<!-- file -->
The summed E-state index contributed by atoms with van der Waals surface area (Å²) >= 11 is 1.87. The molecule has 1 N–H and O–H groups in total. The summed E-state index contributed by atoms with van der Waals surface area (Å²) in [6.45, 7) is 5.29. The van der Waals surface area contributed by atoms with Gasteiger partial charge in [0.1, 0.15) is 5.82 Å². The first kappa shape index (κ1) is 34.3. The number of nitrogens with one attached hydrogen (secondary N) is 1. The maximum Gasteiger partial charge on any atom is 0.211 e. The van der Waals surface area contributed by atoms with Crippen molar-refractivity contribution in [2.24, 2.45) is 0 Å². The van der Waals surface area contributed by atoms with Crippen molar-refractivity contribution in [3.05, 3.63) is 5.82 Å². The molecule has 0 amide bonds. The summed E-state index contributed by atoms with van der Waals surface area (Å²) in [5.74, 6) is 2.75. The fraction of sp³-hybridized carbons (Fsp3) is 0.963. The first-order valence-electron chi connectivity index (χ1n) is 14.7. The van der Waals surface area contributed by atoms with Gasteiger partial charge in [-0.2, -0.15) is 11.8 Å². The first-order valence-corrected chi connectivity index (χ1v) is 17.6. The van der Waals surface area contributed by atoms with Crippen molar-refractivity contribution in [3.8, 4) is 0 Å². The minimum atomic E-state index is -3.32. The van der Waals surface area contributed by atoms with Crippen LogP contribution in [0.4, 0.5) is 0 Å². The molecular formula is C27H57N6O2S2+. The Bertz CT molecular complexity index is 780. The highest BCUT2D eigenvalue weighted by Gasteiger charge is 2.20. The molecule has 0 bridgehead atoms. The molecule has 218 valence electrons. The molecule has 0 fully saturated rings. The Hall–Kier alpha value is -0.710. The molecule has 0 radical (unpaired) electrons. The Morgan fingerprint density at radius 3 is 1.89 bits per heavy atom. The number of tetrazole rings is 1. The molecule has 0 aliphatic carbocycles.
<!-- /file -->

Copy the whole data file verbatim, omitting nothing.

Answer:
The summed E-state index contributed by atoms with van der Waals surface area (Å²) >= 11 is 1.87. The molecule has 1 N–H and O–H groups in total. The summed E-state index contributed by atoms with van der Waals surface area (Å²) in [6.45, 7) is 5.29. The van der Waals surface area contributed by atoms with Gasteiger partial charge in [0.1, 0.15) is 5.82 Å². The first kappa shape index (κ1) is 34.3. The number of nitrogens with one attached hydrogen (secondary N) is 1. The maximum Gasteiger partial charge on any atom is 0.211 e. The van der Waals surface area contributed by atoms with Crippen molar-refractivity contribution in [2.24, 2.45) is 0 Å². The van der Waals surface area contributed by atoms with Crippen molar-refractivity contribution in [3.05, 3.63) is 5.82 Å². The molecule has 0 amide bonds. The summed E-state index contributed by atoms with van der Waals surface area (Å²) in [5.74, 6) is 2.75. The fraction of sp³-hybridized carbons (Fsp3) is 0.963. The first-order valence-electron chi connectivity index (χ1n) is 14.7. The van der Waals surface area contributed by atoms with Gasteiger partial charge in [-0.2, -0.15) is 11.8 Å². The first-order valence-corrected chi connectivity index (χ1v) is 17.6. The van der Waals surface area contributed by atoms with Crippen molar-refractivity contribution in [3.8, 4) is 0 Å². The minimum atomic E-state index is -3.32. The van der Waals surface area contributed by atoms with Crippen LogP contribution in [0.4, 0.5) is 0 Å². The molecular formula is C27H57N6O2S2+. The Bertz CT molecular complexity index is 780. The highest BCUT2D eigenvalue weighted by Gasteiger charge is 2.20. The molecule has 0 bridgehead atoms. The molecule has 218 valence electrons. The molecule has 0 fully saturated rings. The Hall–Kier alpha value is -0.710. The molecule has 0 radical (unpaired) electrons. The Morgan fingerprint density at radius 3 is 1.89 bits per heavy atom. The number of tetrazole rings is 1. The molecule has 0 aliphatic carbocycles.